Local grant money available

Grant money is piling up for Regional District of Bulkley Nechako electoral area E.

A Southside town hall at the Grassy Plains Community Hall on April 6

A Southside town hall at the Grassy Plains Community Hall on April 6

Grant money is piling up for Regional District of Bulkley Nechako (RDBN) electoral area E. More than $200,000 in gas tax funds and $80,000 in grant-in-aid money, all ear-marked for area E specifically, is waiting to be spent on community projects organized by registered not-for-profit organizations.

Steve Freeman, director of electoral area E, convened a town hall meeting on April 4, 2013 at the Grassy Plains Community Hall.  Approximately 30 residents attended. Freeman was assisted by Regional District of Bulkley Nechako staff and Dan Boudreau, Nechako Kitimaat Development Fund (NKDF) manager.

Freeman said he was concerned that he wasn’t seeing very many applications for the available funding.

“I wanted to make sure that people were aware of what is available and how to access it,” he said.

The application process can be a daunting prospect but the RDBN has resources available to help with the grant writing process.

Key considerations to keep in mind are that the funding is only available to registered organizations that are working on community development, non-commercial, projects.  Further restrictions might apply to certain funds. For example, the federal gas tax fund is only available for energy conservation or environmental projects, while grant-in-aid funding has fewer restrictions.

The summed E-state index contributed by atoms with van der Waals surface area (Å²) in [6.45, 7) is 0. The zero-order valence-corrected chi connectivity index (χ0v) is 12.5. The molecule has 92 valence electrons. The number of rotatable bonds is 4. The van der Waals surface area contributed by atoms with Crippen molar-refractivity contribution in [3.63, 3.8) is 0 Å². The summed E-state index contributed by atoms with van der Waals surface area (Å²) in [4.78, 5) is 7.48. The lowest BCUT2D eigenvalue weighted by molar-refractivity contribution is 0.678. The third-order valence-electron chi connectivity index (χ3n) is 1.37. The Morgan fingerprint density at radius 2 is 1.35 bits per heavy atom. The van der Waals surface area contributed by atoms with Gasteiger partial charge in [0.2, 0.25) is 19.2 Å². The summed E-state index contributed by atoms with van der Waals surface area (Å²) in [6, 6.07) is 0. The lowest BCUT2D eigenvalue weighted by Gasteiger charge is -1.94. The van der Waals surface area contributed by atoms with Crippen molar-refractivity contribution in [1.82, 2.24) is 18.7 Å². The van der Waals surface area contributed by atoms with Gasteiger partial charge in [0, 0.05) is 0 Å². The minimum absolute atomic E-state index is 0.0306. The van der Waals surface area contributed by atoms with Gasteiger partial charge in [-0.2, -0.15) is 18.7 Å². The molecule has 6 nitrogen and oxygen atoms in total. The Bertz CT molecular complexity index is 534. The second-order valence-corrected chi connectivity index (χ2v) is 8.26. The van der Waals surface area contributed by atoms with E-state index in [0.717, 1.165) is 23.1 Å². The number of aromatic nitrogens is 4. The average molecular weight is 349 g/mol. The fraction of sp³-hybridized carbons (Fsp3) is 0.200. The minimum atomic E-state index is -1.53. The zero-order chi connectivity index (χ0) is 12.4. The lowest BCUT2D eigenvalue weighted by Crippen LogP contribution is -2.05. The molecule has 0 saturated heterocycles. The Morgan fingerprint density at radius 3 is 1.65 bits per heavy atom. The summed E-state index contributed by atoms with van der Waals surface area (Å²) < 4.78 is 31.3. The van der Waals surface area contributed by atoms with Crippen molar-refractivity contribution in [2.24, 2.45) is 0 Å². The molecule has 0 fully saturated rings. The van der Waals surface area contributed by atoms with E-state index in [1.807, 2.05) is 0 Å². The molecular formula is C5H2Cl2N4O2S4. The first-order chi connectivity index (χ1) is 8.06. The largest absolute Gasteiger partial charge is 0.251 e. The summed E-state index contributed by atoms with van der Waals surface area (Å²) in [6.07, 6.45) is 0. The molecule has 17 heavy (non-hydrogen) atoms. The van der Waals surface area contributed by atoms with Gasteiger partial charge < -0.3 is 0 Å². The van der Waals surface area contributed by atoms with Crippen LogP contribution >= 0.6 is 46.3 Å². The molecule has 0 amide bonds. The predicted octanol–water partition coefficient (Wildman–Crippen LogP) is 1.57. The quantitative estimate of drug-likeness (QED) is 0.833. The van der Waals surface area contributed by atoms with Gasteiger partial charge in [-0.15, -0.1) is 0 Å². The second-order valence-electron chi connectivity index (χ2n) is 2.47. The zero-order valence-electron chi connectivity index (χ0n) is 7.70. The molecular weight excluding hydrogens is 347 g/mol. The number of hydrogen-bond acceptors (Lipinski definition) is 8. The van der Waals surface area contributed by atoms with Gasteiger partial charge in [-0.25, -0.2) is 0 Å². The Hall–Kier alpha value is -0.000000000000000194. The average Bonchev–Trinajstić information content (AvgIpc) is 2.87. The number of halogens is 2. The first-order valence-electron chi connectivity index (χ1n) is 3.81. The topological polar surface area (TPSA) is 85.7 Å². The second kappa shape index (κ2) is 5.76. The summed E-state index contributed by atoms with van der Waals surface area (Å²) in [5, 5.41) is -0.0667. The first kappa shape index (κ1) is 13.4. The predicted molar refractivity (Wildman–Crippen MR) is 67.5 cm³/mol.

Freeman said that another important consideration when looking at grant applications is to consider how the money an organization might have on hand can be used to leverage more money form other funding organizations.

Money from one fund can be used to apply for money from another fund. The NKDF, for example, has a mandated ‘matching-funds’ approach to distributing money. Other funds might not be restricted by money-matching, but they’ll be restricted to a percentage of project funding, or might have other restrictions.

With a grant application process that can be long and involved, Freeman said that organizations need to contact RDBN staff before starting the application process to save everyone wasted time and effort.

“There’s quite a bit of money available,” said Freeman. “We need to figure out what we want to do in area E.”

The Southside town-hall was the second meeting Freeman organized. The evening before, there was a similar town-hall at the Francois Lake hall.